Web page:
Creating ‘a valley of voices’ with Hoy Heritage Centre

Rackwick, Hoy. (Rebecca Marr)

The University of the Highlands and Islands Archaeology Institute is part of a new Orkney community project to produce a series of podcasts celebrating the heritage of the island of Hoy.

The Hoy Heritage Centre initiative will create five podcasts – audio journeys that will take in different areas in Hoy and feature landmarks, local lore, archaeology, and flora and fauna.

The Hoy community will be involved in the gathering, generation and recording of the content, which will include archive and newly made audio recordings together with specially commissioned music. The downloadable podcasts will add to the experience of visitors to Hoy while remote listeners can journey through imagined landscapes.

Dan Lee, lifelong learning and outreach archaeologist with the Orkney Research Centre for Archaeology, has worked with the Hoy community over a number of years and his knowledge of the area has added greatly to the resources at Hoy Heritage Centre.

He explained: “Hoy is full of stories, and with the community we plan to let the landscape speak. Archaeology can be about the Dwarfie Stone, but it can also be about more recent activity such as the audacious 1967 BBC outside broadcast of the Old Man of Hoy climb. It is the layers of time that we will be building up in this creative audio project.”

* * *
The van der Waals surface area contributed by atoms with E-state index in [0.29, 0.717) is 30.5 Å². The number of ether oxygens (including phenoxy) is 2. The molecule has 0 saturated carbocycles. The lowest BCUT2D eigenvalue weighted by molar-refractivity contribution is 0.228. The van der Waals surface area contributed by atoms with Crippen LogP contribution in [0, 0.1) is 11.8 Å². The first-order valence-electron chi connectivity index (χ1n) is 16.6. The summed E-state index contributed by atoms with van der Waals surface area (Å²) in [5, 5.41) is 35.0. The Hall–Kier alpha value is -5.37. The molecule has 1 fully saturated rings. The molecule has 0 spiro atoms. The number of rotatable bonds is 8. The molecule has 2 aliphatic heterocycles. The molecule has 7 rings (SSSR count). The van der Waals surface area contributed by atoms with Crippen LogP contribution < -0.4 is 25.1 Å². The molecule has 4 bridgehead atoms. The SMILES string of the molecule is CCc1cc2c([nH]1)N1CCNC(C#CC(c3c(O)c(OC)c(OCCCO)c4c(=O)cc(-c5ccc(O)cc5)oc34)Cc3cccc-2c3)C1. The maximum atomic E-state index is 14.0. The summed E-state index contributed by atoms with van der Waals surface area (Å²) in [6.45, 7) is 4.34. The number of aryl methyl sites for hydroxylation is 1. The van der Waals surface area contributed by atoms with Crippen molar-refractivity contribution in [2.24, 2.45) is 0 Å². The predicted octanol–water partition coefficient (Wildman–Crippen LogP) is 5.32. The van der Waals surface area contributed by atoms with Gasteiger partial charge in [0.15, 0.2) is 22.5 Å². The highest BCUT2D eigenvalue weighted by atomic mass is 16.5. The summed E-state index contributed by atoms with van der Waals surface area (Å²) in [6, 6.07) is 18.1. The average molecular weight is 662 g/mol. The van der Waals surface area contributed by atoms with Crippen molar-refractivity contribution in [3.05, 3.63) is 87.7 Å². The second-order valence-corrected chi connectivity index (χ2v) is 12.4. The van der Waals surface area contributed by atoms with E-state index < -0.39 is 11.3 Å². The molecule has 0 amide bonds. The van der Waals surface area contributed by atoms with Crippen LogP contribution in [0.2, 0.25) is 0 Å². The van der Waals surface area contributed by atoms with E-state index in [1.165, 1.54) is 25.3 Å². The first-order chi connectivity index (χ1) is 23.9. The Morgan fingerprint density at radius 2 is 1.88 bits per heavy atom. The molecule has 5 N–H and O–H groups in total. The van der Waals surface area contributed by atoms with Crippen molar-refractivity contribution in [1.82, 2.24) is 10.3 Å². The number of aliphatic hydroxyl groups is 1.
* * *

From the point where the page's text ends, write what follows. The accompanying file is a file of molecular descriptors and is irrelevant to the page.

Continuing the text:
The path from the Old Man. (Rebecca Marr)

The five connected audio journeys will comprise:

  • Moaness Pier to Hoy Kirk Heritage Centre.
  • The old road to Rackwick through the valley.
  • The road via the Dwarfie Stane.
  • Rackwick.
  • The Old Man of Hoy.

Each podcast will be approximately ten minutes long. They will be available to download from the Hoy Heritage website, supported by an interactive map and links to discover more about particular topics.

Track to the Dwarfie Stane, Hoy. (Sigurd Towrie)

Filmmaker and editor Mark Jenkins will be making new recordings with the community and weaving the audio journeys together, while musician and composer James Watson will compose and play new music for the project.

Hoy heritage officer Rebecca Marr said: “Like many visitor centres this past year, Hoy Heritage Centre has had to close to the public. This has had a significant impact on us, but this is a great opportunity during these difficult times to lift spirits and allow people to experience the magic that is Hoy.

“Whether people use the podcasts to accompany their walks in Hoy or whether they travel from their armchair, sharing heritage by hearing local stories from local voices will make their journey a real experience.”

View to the Hoy hills. (Rebecca Marr)

Hoy residents living in the parish, or those who have homes in the parish, are invited to get involved by telling their stories, sharing tales or voicing up newspaper clippings. Contact Rebecca at

The project has been funded by Museums and Galleries Scotland.